How Putin Squandered His Helsinki Triumph

Putin’s domestic opponents bet on rational, predictable outcomes—and they keep being undercut by reality.

Vladimir Putin
Sputnik Photo Agency / Reuters

Hesitance mixed with fear—that’s the feeling the Trump-Putin meeting was met with by the liberal circles in Moscow, or what is left of them by now. The country has been hemorrhaging its best and brightest ever since Vladimir Putin returned triumphantly to the Kremlin in 2012.

Since then, the liberal middle classes have steadily lost influence in the face of powerful Kremlin propaganda. Democratic values and fighting corruption didn’t sound as appealing as the resurgence of the great Russian empire. The horrors of the Syrian war were played skillfully against protesters in Moscow: “We know what the revolution is like—do we want bloodshed on our streets?” was a constant refrain on Russian TV. The propaganda was supplemented by selective repression; the government had learned back in the Soviet times that patriotism is a meal best served with fear.

But the liberals and Western-oriented intellectuals also lost because a set of rational arguments suddenly ceased to work. They argued that a country with a relatively weak economy couldn’t start a war and get away without consequences. But Putin started a war in Ukraine, and the Western sanctions didn’t achieve their desired effect on the Russian economy. Putin simply gave businesses more contracts from the military-industrial complex, securing their loyalty and tying them with secrecy.

Many pro-Kremlin political technologists argued with the Kremlin, politely, that it was too risky to give up the government’s monopoly on violence and have all kind of adventurers take up arms and go to Ukraine. It couldn’t end well—and it didn’t, when a Malaysian airliner was shot down in 2014—but that failed to undermine the Kremlin’s legitimacy. So pro-Kremlin political technologists lost access to the Kremlin and joined the liberals on the margins of society.

The losing side, which swelled with each new adventure—not only liberal politicians and political technologists, but also the community of experts, journalists, and intellectuals of every kind—argued that no country could get away with isolating itself from the world. That’s not how it played out. Russia lost its seat in the G8 but got its World Cup, and the Kremlin won deserved praise for its organization of the event from world leaders, who came to Moscow to cheer for their team. So more people moved to the margins, or left the country for good.

This summer has already evoked too many bad memories. The World Cup repeated the incredible success of the Sochi Olympics in 2014—the very success that many Russians believe emboldened Putin to annex Crimea. The last argument of rational people—forget about democracy—was that the country could not survive and prosper with governance this bad and bureaucrats this incompetent.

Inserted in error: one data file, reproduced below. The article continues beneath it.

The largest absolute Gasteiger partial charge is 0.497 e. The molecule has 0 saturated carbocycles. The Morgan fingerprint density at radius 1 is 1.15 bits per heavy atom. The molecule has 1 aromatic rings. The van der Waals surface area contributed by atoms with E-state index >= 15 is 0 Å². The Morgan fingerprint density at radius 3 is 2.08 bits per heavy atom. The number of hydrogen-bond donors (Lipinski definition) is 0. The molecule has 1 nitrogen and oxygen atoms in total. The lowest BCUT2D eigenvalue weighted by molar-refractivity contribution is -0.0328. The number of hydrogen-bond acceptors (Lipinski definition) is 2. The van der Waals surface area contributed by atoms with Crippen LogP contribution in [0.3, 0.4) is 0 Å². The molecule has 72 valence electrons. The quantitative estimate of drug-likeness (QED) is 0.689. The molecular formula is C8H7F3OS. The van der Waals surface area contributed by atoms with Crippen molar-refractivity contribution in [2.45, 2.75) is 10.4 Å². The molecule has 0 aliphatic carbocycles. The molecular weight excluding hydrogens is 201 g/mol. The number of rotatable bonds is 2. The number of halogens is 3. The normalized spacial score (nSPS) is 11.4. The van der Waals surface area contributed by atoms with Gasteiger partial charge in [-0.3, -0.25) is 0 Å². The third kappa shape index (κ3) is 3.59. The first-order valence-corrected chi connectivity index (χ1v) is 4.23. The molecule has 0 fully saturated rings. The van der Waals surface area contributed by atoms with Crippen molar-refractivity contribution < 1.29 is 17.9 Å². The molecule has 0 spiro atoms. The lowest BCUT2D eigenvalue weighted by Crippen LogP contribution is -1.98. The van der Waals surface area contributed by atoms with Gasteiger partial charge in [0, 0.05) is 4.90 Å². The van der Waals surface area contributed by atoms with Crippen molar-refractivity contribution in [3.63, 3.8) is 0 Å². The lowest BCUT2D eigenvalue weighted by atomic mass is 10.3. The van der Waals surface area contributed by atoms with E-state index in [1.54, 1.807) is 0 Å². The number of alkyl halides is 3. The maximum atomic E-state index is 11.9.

But we have Putin, many now reply. When things fail, Putin comes up with a solution, another brilliant tactical move, and saves the day. It’s the message his government promotes, and a sentiment many in Russia genially share. The Kremlin regime, which always revolved around one person, became even more tightly controlled by Putin over the past four years. Not only outside professionals found themselves losing influence—the expert community inside the government bureaucracy found itself in exactly the same situation. The declining role of all kinds of institutions—from defining and executing foreign policy to handling economy—became visible, but nobody seemed to care.

You cannot meddle in the elections of the most powerful country in the world and get away with it. After all, it has the most resourceful intelligence community. That, too, once seemed a rational argument. Too bad for those who dared to urge caution. If there was ever a competition between the intelligent and adventurous in the Kremlin, the latter are obviously winning the game.

After 2016, the United States hit Russia hard. There were sanctions, a worldwide hunt for Russian hackers known for their ties to secret services, and naming and shaming, which started with the FSB hackers indicted in the Yahoo hacking case and ended with 12 GRU officers exposed by Robert Mueller.

The effects are visible in Moscow. The main FSB cyber unit, the Information Security Center, was struck by purges, its head forced into retirement and two deputy heads prosecuted. Those firms in the Russian IT community that were involved in cybersecurity lost access to Western markets, while Russian oligarchs are curtailing their presence in the West. But these effects were largely felt by Russian institutions, which Putin himself was the first to attack, and Russian businesses, which Putin has been busy intimidating.

Weeks before the meeting in Helsinki, high-ranking Russian officials were making advances to their Western counterparts. They indicated the willingness of Moscow to end the conflict with the West. They were carefully preparing the ground, but not for what happened in Helsinki. Putin, provoked by Donald Trump, simply overdid it, openly reveling in his long-sought status as the leader of a superpower, a status affirmed by the U.S. president.

The question is whether there are any people left in the Kremlin who dare to understand that Helsinki was a blown opportunity for the country, sacrificed for Putin’s ego, or, more probably, for the former KGB officer’s enjoyment of his success.